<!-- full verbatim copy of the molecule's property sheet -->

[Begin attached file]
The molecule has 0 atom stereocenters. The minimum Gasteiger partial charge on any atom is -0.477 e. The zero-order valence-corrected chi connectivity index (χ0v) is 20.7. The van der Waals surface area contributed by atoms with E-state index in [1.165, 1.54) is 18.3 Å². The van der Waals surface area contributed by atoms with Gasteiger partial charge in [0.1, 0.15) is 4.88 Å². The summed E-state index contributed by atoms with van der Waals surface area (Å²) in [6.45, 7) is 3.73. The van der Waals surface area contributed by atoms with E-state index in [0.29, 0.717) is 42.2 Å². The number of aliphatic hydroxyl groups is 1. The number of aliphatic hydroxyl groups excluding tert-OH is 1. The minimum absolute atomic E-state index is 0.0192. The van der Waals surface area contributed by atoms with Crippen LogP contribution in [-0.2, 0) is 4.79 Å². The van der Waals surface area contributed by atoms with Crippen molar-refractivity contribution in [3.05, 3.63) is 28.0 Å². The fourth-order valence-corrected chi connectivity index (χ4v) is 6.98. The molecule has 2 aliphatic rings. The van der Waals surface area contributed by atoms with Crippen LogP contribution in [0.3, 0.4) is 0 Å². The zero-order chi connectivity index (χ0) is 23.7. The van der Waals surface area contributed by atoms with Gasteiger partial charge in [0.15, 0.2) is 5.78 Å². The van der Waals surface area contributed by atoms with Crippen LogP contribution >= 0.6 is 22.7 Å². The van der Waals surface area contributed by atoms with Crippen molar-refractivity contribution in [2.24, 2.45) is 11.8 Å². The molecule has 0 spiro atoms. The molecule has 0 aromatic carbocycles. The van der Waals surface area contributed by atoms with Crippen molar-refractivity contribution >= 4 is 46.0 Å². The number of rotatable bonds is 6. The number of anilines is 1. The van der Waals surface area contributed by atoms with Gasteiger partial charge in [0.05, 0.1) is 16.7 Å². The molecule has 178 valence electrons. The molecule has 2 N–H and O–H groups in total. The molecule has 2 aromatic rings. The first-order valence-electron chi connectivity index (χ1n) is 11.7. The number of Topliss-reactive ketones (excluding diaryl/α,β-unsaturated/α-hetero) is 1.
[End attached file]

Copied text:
The molecule has 0 atom stereocenters. The minimum Gasteiger partial charge on any atom is -0.477 e. The zero-order valence-corrected chi connectivity index (χ0v) is 20.7. The van der Waals surface area contributed by atoms with E-state index in [1.165, 1.54) is 18.3 Å². The van der Waals surface area contributed by atoms with Gasteiger partial charge in [0.1, 0.15) is 4.88 Å². The summed E-state index contributed by atoms with van der Waals surface area (Å²) in [6.45, 7) is 3.73. The van der Waals surface area contributed by atoms with E-state index in [0.29, 0.717) is 42.2 Å². The number of aliphatic hydroxyl groups is 1. The number of aliphatic hydroxyl groups excluding tert-OH is 1. The minimum absolute atomic E-state index is 0.0192. The van der Waals surface area contributed by atoms with Crippen LogP contribution in [-0.2, 0) is 4.79 Å². The van der Waals surface area contributed by atoms with Crippen molar-refractivity contribution in [3.05, 3.63) is 28.0 Å². The fourth-order valence-corrected chi connectivity index (χ4v) is 6.98. The molecule has 2 aliphatic rings. The van der Waals surface area contributed by atoms with Crippen LogP contribution in [0.3, 0.4) is 0 Å². The zero-order chi connectivity index (χ0) is 23.7. The van der Waals surface area contributed by atoms with Gasteiger partial charge in [0.15, 0.2) is 5.78 Å². The van der Waals surface area contributed by atoms with Crippen LogP contribution >= 0.6 is 22.7 Å². The van der Waals surface area contributed by atoms with Crippen molar-refractivity contribution in [2.24, 2.45) is 11.8 Å². The molecule has 0 spiro atoms. The molecule has 0 aromatic carbocycles. The van der Waals surface area contributed by atoms with Crippen molar-refractivity contribution >= 4 is 46.0 Å². The number of rotatable bonds is 6. The number of anilines is 1. The van der Waals surface area contributed by atoms with Gasteiger partial charge in [0.05, 0.1) is 16.7 Å². The molecule has 178 valence electrons. The molecule has 2 N–H and O–H groups in total. The molecule has 2 aromatic rings. The first-order valence-electron chi connectivity index (χ1n) is 11.7. The number of Topliss-reactive ketones (excluding diaryl/α,β-unsaturated/α-hetero) is 1.